Robins colonel lends hand to new program

  • Published
  • By Kendahl Johnson
  • 78 ABW/PA
The Department of Defense plans to turn hundreds of military personnel into experts on the fight in the Afghanistan-Pakistan region, and one Robins officer will be among the group.

Lt. Col. Tom Ficklin has vacated his position as the 78th Mission Support Group's deputy commander to participate in the fledgling program, known as Afghanistan-Pakistan Hands, or APH.

"I am very excited," Ficklin said. "I think it's important to seek out opportunities where you can step up and make a difference and become a strategic game changer."

The aim of the program is to assemble about 300 specially-selected military men and women - mostly officers - from all branches of service who will cultivate proficiencies in counterinsurgency.

"The APH program will enhance continuity and focus ... by developing and utilizing our best Airmen," said Gen. Carrol Chandler, vice chief of staff, in a memo about the program. "These Airmen will immerse themselves in the language and culture of the region, becoming a select and elite cadre."

APH participants will be vested in the program for a period of three to five years, requiring multiple rotations between their home stations and the AOR. At any given time, half the participants will be in the Afghanistan-Pakistan region.

Ficklin is currently undergoing a four-month specialized training program in Rosslyn, Va., that includes language and culture immersion. Once completed, he will deploy to Afghanistan for 365 days, where he will serve as the International Security Forces' theater head of contracts. He said having a core cadre of servicemembers that remain focused on local issues for an extended period rather than constantly rotating new faces will create continuity and improve relations with foreign leaders.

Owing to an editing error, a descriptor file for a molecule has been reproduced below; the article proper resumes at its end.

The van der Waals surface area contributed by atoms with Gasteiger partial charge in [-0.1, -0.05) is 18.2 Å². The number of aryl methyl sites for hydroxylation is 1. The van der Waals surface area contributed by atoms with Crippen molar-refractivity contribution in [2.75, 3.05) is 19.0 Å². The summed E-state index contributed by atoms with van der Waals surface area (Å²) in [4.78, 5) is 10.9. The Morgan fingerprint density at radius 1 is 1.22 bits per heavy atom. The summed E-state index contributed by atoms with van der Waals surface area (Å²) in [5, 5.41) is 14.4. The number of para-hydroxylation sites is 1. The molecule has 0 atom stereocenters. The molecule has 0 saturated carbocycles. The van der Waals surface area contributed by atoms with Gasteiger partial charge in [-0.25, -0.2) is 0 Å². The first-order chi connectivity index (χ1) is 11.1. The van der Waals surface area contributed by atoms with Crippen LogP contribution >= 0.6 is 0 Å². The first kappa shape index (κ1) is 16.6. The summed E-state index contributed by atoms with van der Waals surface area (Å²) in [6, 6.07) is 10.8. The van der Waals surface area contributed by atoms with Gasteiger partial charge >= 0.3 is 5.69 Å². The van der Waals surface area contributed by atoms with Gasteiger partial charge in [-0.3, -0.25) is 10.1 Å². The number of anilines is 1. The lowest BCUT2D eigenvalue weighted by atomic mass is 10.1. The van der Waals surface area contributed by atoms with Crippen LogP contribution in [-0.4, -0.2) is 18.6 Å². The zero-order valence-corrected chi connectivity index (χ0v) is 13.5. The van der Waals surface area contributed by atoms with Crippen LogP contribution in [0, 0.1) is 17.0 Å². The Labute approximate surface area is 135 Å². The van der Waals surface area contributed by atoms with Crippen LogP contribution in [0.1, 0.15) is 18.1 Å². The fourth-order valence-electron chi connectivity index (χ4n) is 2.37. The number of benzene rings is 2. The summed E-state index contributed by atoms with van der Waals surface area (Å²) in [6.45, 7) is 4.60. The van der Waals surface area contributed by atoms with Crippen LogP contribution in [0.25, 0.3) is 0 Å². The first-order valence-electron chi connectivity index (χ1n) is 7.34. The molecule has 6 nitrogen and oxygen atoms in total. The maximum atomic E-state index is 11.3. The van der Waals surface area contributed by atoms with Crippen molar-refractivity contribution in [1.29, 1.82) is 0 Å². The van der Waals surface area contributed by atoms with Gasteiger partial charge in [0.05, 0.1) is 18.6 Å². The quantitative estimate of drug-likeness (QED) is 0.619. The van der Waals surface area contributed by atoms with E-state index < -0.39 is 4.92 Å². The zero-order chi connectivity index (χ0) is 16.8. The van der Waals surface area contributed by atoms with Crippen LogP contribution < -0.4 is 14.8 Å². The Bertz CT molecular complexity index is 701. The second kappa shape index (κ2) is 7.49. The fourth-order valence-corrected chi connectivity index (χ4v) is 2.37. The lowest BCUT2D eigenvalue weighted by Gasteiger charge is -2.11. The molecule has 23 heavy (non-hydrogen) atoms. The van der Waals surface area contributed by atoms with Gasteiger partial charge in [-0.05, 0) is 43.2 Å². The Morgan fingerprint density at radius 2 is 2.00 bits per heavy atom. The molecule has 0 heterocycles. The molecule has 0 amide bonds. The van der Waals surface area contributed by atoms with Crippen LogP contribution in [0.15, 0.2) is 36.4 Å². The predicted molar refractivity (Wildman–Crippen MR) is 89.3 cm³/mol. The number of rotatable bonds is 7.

While many of the program's participants were selected or assigned, Ficklin joins the team as volunteer.

"Part of the appeal was I knew they would teach me a language, and I've always wanted to learn another language," Ficklin said. "Another neat thing is that senior leadership supports this program 100 percent. I believe I'll have the chance to do things outside my assigned duties, based on my unique background and experience."

He said being away from his family - he is married with four children - on a regular basis for six- or 12-month deployments will be difficult. He is grateful they have been supportive of him volunteering for this unique opportunity.